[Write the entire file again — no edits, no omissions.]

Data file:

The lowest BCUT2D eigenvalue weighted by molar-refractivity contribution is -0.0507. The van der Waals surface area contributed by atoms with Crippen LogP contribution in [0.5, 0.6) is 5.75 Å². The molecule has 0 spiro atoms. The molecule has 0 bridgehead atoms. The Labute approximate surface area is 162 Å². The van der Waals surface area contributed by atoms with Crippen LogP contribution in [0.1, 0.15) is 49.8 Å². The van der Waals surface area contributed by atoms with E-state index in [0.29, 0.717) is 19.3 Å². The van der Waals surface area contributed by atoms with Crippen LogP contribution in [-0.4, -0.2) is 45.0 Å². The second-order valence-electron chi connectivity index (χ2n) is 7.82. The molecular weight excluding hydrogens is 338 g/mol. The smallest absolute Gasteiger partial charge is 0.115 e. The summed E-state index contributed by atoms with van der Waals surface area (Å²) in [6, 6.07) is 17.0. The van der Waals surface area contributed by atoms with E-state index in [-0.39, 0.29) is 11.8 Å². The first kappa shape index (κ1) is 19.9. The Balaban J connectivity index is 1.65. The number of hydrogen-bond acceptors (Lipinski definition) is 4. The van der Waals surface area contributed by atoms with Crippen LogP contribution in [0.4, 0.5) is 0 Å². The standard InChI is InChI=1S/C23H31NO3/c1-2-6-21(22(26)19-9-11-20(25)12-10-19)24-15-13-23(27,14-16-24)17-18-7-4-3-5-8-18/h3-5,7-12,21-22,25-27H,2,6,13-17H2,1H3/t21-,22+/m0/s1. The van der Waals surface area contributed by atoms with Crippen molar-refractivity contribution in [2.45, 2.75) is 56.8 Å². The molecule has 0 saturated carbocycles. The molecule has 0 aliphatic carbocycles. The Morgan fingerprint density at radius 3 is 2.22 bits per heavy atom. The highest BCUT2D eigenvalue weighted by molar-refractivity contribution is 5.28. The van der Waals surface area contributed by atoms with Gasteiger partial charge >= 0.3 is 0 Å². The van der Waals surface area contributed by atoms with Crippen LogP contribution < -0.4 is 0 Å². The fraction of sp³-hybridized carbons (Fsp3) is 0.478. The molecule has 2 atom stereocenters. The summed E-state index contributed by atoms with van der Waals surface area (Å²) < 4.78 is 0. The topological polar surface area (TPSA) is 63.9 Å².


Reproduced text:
The lowest BCUT2D eigenvalue weighted by molar-refractivity contribution is -0.0507. The van der Waals surface area contributed by atoms with Crippen LogP contribution in [0.5, 0.6) is 5.75 Å². The molecule has 0 spiro atoms. The molecule has 0 bridgehead atoms. The Labute approximate surface area is 162 Å². The van der Waals surface area contributed by atoms with Crippen LogP contribution in [0.1, 0.15) is 49.8 Å². The van der Waals surface area contributed by atoms with E-state index in [0.29, 0.717) is 19.3 Å². The van der Waals surface area contributed by atoms with Crippen LogP contribution in [-0.4, -0.2) is 45.0 Å². The second-order valence-electron chi connectivity index (χ2n) is 7.82. The molecular weight excluding hydrogens is 338 g/mol. The smallest absolute Gasteiger partial charge is 0.115 e. The summed E-state index contributed by atoms with van der Waals surface area (Å²) in [6, 6.07) is 17.0. The van der Waals surface area contributed by atoms with E-state index in [-0.39, 0.29) is 11.8 Å². The first kappa shape index (κ1) is 19.9. The Balaban J connectivity index is 1.65. The number of hydrogen-bond acceptors (Lipinski definition) is 4. The van der Waals surface area contributed by atoms with Crippen LogP contribution in [0.4, 0.5) is 0 Å². The standard InChI is InChI=1S/C23H31NO3/c1-2-6-21(22(26)19-9-11-20(25)12-10-19)24-15-13-23(27,14-16-24)17-18-7-4-3-5-8-18/h3-5,7-12,21-22,25-27H,2,6,13-17H2,1H3/t21-,22+/m0/s1. The van der Waals surface area contributed by atoms with Crippen molar-refractivity contribution in [2.45, 2.75) is 56.8 Å². The molecule has 0 saturated carbocycles. The molecule has 0 aliphatic carbocycles. The Morgan fingerprint density at radius 3 is 2.22 bits per heavy atom. The highest BCUT2D eigenvalue weighted by molar-refractivity contribution is 5.28. The van der Waals surface area contributed by atoms with Gasteiger partial charge >= 0.3 is 0 Å². The van der Waals surface area contributed by atoms with Crippen LogP contribution < -0.4 is 0 Å². The fraction of sp³-hybridized carbons (Fsp3) is 0.478. The molecule has 2 atom stereocenters. The summed E-state index contributed by atoms with van der Waals surface area (Å²) < 4.78 is 0. The topological polar surface area (TPSA) is 63.9 Å².